The Big Tent contributors are followers of Alfred Thayer Mahan.
Springsteen belongs in a category of superstars who seem to draw vastly different perspectives from people. Springsteen, Neil Young, Bob Dylan: Super prolific, Gods to some people, long careers, oftentimes multimedia, engaged in politics, albeit diffusely, etc. I happen to think all three are great, but when guys are that prolific they also can be hit or miss, and sometimes can miss for a long time. Tom is not alone, certainly, in wondering what the big deal is, though I happen to think they are wrong. When it comes to Springsteen I think he has had some spectacular albums -- Nebraska is one of the absolutely great albums of all time, Tunnel of Love is to my mind an underrated classic, I like Born in the USA more now than I did when it was such a huge hit that it was hard to judge (or to avoid) and I really liked Ghost of Tom Joad. I thought his latest was nowhere near as good as the press, but the thing about Springsteen is that his appeal is not based in him pretending he is a sex god or a party king -- isn't this, honestly, why no one listens to the Stones any more? How can we take them seriously?-- but rather in the fact that he is smart and talented and grownup and, while I hate the word in this context, "relevant." Springsteen matters, just as U2 matters. Even if a person does not like them, it would be hard to take someone seriously who denied that Springsteen or U2 or Neil Young somehow matter more than most who have managed to become members of ASCAP. That said, I don't really hold Simmons' musical views in especially high regard. I may be something of a music snob, but I imaghine he has a big cd collection that wouldn't have a whole lot that isn't fairly obvious. dcat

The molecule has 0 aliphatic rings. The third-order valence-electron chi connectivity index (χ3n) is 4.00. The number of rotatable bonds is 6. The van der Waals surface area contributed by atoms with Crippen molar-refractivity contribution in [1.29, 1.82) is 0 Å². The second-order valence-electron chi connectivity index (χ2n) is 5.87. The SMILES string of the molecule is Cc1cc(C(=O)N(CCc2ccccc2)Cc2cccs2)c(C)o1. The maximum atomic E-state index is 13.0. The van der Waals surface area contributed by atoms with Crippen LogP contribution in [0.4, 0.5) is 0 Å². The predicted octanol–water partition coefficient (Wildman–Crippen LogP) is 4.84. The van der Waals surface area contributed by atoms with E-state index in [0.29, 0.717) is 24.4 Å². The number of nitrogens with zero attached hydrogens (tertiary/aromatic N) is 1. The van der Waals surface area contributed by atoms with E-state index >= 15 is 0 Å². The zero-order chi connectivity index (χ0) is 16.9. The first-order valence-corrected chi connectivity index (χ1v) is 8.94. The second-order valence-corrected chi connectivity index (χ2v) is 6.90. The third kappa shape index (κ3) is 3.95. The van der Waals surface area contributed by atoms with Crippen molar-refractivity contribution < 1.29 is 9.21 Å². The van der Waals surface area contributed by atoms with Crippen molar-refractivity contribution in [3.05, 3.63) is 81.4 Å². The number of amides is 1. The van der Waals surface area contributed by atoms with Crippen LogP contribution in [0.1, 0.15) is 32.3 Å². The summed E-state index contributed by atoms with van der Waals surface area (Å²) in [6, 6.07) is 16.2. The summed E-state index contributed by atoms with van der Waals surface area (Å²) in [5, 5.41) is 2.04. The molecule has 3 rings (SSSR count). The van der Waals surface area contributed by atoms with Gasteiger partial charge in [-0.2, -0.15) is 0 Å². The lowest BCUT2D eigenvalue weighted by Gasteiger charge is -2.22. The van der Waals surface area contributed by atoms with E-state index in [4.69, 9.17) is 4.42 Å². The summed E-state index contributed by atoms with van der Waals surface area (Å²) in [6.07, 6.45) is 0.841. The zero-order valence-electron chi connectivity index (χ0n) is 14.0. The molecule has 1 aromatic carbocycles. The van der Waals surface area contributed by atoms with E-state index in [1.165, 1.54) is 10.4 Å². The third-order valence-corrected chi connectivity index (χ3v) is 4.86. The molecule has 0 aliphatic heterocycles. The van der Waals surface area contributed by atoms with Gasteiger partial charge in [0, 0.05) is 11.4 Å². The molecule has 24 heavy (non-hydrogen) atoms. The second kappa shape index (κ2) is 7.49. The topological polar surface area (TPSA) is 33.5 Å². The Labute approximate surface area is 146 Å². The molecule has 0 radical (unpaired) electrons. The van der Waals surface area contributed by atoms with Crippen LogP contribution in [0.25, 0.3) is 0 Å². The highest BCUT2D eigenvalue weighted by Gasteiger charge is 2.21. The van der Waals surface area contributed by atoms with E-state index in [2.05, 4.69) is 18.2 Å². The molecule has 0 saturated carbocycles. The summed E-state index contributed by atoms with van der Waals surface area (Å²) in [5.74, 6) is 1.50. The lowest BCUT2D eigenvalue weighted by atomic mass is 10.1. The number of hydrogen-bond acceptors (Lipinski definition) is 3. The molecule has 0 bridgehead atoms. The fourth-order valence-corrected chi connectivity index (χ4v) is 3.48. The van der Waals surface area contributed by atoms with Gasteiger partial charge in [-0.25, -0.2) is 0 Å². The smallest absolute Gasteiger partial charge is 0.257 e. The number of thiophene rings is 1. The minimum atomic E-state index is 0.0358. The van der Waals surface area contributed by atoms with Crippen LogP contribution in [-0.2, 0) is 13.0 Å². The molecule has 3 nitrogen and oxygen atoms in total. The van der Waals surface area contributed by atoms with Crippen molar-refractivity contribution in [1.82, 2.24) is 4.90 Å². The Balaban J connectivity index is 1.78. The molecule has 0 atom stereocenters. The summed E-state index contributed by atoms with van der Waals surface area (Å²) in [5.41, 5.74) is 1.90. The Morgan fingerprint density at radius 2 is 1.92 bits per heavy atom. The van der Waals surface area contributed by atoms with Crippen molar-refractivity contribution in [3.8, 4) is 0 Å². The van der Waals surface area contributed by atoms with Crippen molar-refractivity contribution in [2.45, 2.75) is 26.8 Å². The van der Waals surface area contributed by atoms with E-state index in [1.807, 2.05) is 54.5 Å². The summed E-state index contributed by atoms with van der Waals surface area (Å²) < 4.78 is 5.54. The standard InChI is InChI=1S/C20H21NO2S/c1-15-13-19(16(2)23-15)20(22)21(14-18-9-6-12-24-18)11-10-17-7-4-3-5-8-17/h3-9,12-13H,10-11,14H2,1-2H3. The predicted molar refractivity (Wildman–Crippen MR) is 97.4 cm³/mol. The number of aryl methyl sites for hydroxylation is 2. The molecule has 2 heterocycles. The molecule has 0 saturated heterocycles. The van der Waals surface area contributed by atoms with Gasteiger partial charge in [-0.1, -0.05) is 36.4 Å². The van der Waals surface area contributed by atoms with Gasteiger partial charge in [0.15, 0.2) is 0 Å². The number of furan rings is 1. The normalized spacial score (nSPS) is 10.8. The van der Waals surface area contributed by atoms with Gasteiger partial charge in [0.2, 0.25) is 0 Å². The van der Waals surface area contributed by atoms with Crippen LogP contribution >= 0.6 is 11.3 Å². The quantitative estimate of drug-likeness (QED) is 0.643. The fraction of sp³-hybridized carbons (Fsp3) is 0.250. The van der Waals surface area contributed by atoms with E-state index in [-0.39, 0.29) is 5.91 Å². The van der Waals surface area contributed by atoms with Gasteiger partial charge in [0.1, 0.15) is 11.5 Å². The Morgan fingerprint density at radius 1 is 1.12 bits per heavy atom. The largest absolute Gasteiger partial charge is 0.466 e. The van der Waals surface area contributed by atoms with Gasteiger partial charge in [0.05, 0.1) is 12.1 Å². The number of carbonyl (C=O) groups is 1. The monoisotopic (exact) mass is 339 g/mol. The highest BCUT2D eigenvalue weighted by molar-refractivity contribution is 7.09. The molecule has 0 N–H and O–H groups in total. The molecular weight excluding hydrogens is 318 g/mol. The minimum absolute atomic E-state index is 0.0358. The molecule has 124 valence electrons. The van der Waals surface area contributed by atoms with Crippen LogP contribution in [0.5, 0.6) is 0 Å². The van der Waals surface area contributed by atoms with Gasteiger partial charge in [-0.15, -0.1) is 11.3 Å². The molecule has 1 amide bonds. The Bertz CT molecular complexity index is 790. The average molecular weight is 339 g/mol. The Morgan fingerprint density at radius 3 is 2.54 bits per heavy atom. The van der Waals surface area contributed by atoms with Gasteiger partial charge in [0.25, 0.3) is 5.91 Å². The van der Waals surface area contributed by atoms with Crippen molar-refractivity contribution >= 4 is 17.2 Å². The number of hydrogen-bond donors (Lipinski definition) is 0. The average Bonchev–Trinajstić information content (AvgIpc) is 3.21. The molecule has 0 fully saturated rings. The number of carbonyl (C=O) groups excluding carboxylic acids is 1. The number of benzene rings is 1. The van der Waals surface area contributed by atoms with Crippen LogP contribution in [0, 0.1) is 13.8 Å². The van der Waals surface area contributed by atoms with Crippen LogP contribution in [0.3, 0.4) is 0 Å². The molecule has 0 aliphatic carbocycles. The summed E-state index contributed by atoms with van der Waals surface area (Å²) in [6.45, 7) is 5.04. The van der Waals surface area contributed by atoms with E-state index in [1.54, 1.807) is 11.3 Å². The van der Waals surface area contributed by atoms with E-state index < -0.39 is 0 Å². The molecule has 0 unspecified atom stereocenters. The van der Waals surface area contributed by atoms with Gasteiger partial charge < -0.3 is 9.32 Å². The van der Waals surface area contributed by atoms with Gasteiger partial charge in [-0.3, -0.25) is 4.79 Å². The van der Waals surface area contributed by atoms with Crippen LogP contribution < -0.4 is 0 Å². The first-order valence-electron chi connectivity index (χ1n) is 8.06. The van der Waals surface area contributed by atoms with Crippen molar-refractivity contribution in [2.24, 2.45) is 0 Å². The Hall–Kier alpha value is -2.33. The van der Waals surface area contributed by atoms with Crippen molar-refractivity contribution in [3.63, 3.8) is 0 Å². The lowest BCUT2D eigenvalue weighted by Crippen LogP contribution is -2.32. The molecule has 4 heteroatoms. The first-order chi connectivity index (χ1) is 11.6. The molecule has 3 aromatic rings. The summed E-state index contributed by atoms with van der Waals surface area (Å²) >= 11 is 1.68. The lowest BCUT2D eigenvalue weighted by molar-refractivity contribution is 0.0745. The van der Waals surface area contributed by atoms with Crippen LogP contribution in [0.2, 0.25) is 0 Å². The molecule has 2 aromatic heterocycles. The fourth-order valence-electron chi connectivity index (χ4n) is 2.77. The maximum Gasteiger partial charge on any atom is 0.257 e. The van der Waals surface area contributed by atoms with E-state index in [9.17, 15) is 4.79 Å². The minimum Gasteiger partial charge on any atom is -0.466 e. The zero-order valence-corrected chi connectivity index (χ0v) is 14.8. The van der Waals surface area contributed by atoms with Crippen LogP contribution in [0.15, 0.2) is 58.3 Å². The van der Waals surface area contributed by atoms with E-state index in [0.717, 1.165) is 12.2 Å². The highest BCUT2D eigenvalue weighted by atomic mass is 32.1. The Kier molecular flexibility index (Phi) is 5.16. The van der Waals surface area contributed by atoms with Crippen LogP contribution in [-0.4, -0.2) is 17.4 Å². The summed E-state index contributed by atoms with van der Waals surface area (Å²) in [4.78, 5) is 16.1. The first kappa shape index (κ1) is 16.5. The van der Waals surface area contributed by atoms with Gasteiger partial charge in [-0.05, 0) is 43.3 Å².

I liked "Streets of Philadelphia."
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